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Legislative session begins with partisan warfare

January 07, 2004
By: Sara Bondioli
State Capital Bureau

JEFFERSON CITY - Words of bipartisanship and compromise quickly gave way to criticism and demands on the opening day of Missouri's 2004 legislative session.

In her opening remarks, House Speaker Catherine Hanaway, R-St. Louis County, offered her hand to the governor in apology and cooperation.

"Last year, I stood here and in a confontational tone told the governor a list of things he better not do," she said. "Amazingly, he chose not to take all my advice. This year ... I have no advice for you, but I am extending a hand. Let's leave last year's fights to last year."

But she continued by criticizing the governor's veto of a number of issues from last year and highlighting them as her priorities for this session.

The same approach was taken in the opening speech by Senate President Pro Tem Peter Kinder, R-Cape Girardeau. He spoke of bipartisan cooperation before criticizing the governor's proposed budget from last year.

"It would be nice if on every issue we could hold hands and get in a circle around the campfire and sing kumbaya, but sometimes that is not possible," Kinder said following the day's session.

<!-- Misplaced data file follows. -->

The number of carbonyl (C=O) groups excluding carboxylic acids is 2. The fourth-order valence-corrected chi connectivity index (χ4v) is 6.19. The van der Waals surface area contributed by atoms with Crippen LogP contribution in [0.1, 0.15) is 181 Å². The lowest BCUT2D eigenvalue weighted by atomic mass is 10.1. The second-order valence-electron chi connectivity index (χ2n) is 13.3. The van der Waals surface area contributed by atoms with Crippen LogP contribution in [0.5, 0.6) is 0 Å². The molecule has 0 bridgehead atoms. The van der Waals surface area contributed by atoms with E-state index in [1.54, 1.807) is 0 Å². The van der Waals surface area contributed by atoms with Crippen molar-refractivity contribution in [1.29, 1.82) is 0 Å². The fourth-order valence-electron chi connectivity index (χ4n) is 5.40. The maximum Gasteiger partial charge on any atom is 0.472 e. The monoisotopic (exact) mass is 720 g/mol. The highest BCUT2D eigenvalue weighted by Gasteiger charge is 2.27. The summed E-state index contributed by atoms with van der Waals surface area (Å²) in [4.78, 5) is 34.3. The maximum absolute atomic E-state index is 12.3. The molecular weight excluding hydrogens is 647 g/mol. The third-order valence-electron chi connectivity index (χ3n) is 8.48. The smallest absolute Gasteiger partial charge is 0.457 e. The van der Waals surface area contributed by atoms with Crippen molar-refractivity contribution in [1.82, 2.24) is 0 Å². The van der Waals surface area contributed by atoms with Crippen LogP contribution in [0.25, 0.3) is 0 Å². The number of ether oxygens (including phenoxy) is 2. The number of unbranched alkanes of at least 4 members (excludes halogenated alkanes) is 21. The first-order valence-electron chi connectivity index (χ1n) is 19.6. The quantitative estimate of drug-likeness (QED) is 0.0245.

The absence of harmony in the Senate started when Senate Democratic Floor Leader Ken Jacob, D-Columbia, raised an objection to adopting the Senate rules at the start of the session.

At a post-session news conference, House Democratic Floor Leader Rick Johnson, D-High Ridge, criticized Republicans for abandoning crucial and difficult budget decisions last year. Johnson said his party intends to work with the Republicans, but he will "respond appropriately" to issues that incite him.

"We will not sacrifice the best interests of the state of Missouri -- working families and small businesses -- on the altar of bipartisanship," he said.

The Republicans' main priorities for the session include limits on lawsuit damage awards and foster care -- prominent issues from last year that were vetoed by the governor. Hanaway expressed hope that the legislature and the governor will compromise on the issues to turn them into law this year.

The budget situation is also similar to last year. As the session opened, the legislature and governor still disagreed on how much money the state has to spend. Republican leaders remain opposed to tax increases while there is no indication that the governor is backing off his call for tax increases of hundreds of millions of dollars.

However, Hanaway said the focus of the session would be on issues besides the budget. She argued that the budget proposed by the governor last year and that which was signed into law had a difference of only 1.1 percent.

"Missourians really do care what happens with that other 98.9 percent," she said. "That's what we're going to focus on."